Building a Training Plan for the Financial Aid Office

Kathleen GibbonsIn our experience conducting operational reviews and helping clients resolve compliance issues, ECG has found that a lack of training in the financial aid  office can pose a serious risk for the entire institution. Without adequate training, there is a much greater likelihood that processing errors and  inconsistencies will occur in the administration of financial aid. Not only can this create financial risk for a school if the errors result in liability following a program review or audit; it can also tarnish the school’s customer service record, which may, in turn, impact enrollment.

Yet, with all the demands placed on financial aid offices and with many operating under a staffing shortage, how can schools ensure adequate training for their financial aid staff?

As with any business challenge, it starts with developing a plan. A well-coordinated training plan for the financial aid office should include strategies for both new and current employees. Below are some suggested best practices.

New Employees

  1. Provide written documentation on standard operating procedures. Regardless of their prior financial aid experience, all new employees will need training on the financial aid system and procedures specific to your school. Your financial aid policies and procedures manual should be a key training resource for both new and current employees. But even if you don’t have a fully developed manual, it’s critical for new employees to have written procedures (including system documentation) for processing tasks such as verification and packaging aid. Even some simple checklists can be helpful.
  2. Assign FSA COACH: New staff members with little or no prior financial aid experience can complete FSA COACH, a free, online tutorial from the U.S. Department of Education (ED). FSA COACH has nine modules covering approximately 40 hours of instruction, which users complete at their own pace. The course includes interactive exercises, printable job aides, quizzes and other resources to enhance the learning experience.
  3. Schedule summer “boot camp”: If your office budget allows, send new employees to a summer boot camp offered by your state or   regional financial aid association. These events are a great way to provide new employeeswith uninterrupted time for hands-on learning and networking, and help them get fired up about their new career.

Current Employees

  1. Schedule annual conference attendance: Ideally, your training plan should allow all of the financial aid staff the opportunity to attend at least one annual conference, whether it’s through your state or regional financial aid association, NASFAA or ED. Along with gaining knowledge   about current issues and regulatory changes, conference attendance provides staff with the opportunity for networking and recharging, which are essential for avoiding burnout.
  2. Turn the conference attendance into a learning experience for your entire staff: After the conference, have your employees present a recap of the sessions they attended during your next regularly scheduled staff meeting. Encourage discussion about key topics from the conference and how they apply at your school. Also, set aside an area on your intranet where staff can post conference materials for reference by everyone in the office.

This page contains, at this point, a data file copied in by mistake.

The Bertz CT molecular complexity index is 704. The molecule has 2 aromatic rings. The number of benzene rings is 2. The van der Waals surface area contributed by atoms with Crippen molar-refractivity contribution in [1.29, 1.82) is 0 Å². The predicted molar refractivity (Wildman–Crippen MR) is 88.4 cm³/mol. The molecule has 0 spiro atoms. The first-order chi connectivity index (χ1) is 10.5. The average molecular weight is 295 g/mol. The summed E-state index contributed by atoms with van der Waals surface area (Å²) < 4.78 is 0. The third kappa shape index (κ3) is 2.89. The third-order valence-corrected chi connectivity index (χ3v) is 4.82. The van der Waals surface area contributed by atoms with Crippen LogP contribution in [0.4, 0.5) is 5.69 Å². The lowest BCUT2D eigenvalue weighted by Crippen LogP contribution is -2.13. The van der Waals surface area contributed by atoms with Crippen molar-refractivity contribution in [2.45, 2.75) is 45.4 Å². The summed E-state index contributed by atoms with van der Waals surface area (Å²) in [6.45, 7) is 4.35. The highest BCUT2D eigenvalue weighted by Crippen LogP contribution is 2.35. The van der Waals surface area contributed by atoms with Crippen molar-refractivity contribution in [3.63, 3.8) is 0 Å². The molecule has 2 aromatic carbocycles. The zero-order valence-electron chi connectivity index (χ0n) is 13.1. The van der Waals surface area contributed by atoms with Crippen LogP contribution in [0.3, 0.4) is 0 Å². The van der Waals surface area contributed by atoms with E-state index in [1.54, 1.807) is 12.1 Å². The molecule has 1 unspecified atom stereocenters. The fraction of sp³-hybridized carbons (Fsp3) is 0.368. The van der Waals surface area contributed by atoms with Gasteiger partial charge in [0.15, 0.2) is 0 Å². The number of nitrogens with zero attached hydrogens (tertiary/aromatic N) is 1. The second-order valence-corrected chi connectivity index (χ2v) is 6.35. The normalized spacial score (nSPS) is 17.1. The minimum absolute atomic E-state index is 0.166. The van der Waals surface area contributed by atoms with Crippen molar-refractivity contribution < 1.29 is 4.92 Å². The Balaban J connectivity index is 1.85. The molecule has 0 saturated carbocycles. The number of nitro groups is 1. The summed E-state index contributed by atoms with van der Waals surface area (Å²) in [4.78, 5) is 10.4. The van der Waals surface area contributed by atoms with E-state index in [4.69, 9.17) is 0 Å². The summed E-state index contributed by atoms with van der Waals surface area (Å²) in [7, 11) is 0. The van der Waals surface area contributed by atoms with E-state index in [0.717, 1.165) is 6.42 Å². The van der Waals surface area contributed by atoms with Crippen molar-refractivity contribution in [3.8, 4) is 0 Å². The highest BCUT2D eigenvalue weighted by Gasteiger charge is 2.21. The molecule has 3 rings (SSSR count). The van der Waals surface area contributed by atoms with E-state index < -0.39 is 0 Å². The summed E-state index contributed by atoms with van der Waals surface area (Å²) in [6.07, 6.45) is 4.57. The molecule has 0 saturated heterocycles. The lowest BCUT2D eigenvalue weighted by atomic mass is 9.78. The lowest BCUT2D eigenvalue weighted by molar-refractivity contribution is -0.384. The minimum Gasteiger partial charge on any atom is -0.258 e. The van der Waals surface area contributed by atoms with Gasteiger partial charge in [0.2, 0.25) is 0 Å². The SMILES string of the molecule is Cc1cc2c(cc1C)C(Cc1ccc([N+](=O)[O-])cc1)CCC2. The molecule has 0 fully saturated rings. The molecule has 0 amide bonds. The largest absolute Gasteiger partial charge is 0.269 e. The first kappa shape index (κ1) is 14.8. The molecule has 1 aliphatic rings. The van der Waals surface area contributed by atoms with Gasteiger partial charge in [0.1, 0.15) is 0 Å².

3. Make training an ongoing part of your staff meeting agenda and hold regular staff meetings. Depending on the frequency of your staff meetings, you can devote either a portion of each staff meeting or an entire meeting to training. For example, each January/February, you can provide  training on the new year verification requirements. (This training could also occur in June if the new requirements are effective in July.) Although it’s  sometimes difficult to maintain a regular schedule of staff meetings, this is vital for several reasons. Staff meetings provide time for employees to connect and discuss work issues without interruptions from students or other members of your campus community. They also provide a time for sharing important announcements about changes that may affect your financial aid operations. Sharing these announcements in a group staff meeting—rather than via email—can help ensure everyone is on the same page before the changes occur. Staff meetings are also an important time for team building and mentoring.
  4. Encourage staff participation in webinars. Many organizations—including ED, NASFAA, and other partners in the financial aid   community—offer webinars covering financial aid topics. While some require a fee, others do not. Typically, the webinars are 60-90 minutes and participants can often access archived recordings for weeks or months after the live webinar. These training resources are a convenient way for financial aid staff to receive continuous training throughout the year.
  5. Bring training to your staff. It’s sometimes valuable to host a training event directly on your campus, especially if there’s a large audience or a need for customized training beyond what might be offered through a conference. Along with the benefit of face-to-face contact, on-site training can provide the opportunity for hands-on exercises and discussion about topics specific to your school. In addition, depending on the provider, the training may include an assessment component for measuring employee learning gaps and gains. These metrics can be extremely helpful when making a case to your administration for additional training and/or staffing.

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